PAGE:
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Increased Minimum Wage: Does It Affect Your ‘FICA tip credit?’

Posted 4:00 AM by

If your restaurant has employees who receive tips on a regular basis, you may be eligible for the “Credit for Employer Social Security and Medicare Taxes,” better known as the “FICA tip credit.” The credit is equal to the employer-paid FICA taxes above the minimum hourly wage.

However, with the recent increases to both federal and many state minimum wage rates, you may be concerned that your tax credit will decrease. The legislators behind the 2007 Small Business Act had this in mind when they drafted this legislation. In effect, the 2007 Small Business Act freezes the FICA tip credit based on the Jan. 1, 2007, minimum wage rate of $5.15. Any future increases in the minimum wage will not affect the FICA tip credit.

How the Tip Credit Works

Example: A server worked 30 hours in one week, was paid an hourly wage of $3.00 and earned (and reported) $350.00 in tips.      

Step 1: Calculate the server’s total income including tips

  • 30 hours x $3.00 per hour = $90.00
  • $90.00 + $350 tip income = $440.00 (total income)

Step 2: Calculate what the server’s income would have been at the minimum wage rate

  • 30 hours x $5.15 per hour = $154.50                                    

Step 3: Calculate the amount of income over minimum wage

  • $440.00 - $154.50 = $285.50

Step 4: Multiply the income in excess of the minimum wage by 7.65% (the employer’s portion of FICA taxes)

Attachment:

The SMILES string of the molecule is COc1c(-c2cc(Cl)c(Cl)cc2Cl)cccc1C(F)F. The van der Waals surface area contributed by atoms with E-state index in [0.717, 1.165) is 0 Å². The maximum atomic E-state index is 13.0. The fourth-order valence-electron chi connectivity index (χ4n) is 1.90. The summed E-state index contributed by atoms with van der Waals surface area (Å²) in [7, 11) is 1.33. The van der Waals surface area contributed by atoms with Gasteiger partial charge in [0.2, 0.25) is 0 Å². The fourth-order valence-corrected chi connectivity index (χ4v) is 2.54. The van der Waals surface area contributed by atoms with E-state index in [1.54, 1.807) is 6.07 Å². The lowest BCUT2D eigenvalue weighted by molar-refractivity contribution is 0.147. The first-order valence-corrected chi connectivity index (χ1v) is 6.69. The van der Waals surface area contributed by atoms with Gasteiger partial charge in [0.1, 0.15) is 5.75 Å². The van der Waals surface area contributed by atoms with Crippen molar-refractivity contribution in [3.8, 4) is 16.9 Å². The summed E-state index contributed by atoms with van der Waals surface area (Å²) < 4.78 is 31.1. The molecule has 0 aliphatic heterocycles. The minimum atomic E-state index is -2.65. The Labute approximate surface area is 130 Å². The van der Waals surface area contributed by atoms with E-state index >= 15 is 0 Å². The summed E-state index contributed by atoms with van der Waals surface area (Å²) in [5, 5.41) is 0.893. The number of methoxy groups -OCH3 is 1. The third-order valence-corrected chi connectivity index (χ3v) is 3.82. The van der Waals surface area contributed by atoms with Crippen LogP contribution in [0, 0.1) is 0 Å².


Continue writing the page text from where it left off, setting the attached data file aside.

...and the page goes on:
• $285.50 x 7.65% = $21.84

In this example, the employer is eligible for a $21.84 tax credit. Although $21.84 is a small number, if the example is extended from 1 to 10 servers over a 52-week period, the credit jumps to $11,356.80.

Note: If the employer’s FICA taxes were deducted from income to arrive at taxable income, the amount taken as a credit will need to be added back to taxable income. The end result is that the employer is trading a tax deduction for a tax credit. Also, per the Small Business Work Opportunity Act of 2007, the minimum wage rate used to calculate this credit has been frozen at $5.15 per hour. Any tax advice or opinion herein contained is not intended to be used, and cannot be used, by anyone to avoid the imposition of any federal tax penalties.

About the Author
Jim White is a member of Katz, Sapper & Miller’s Restaurant Services Group. Jim guides restaurant owner-operators through tax compliance issues and helps them plan strategies to minimize tax liabilities and maximize savings. Connect with him on LinkedIn.

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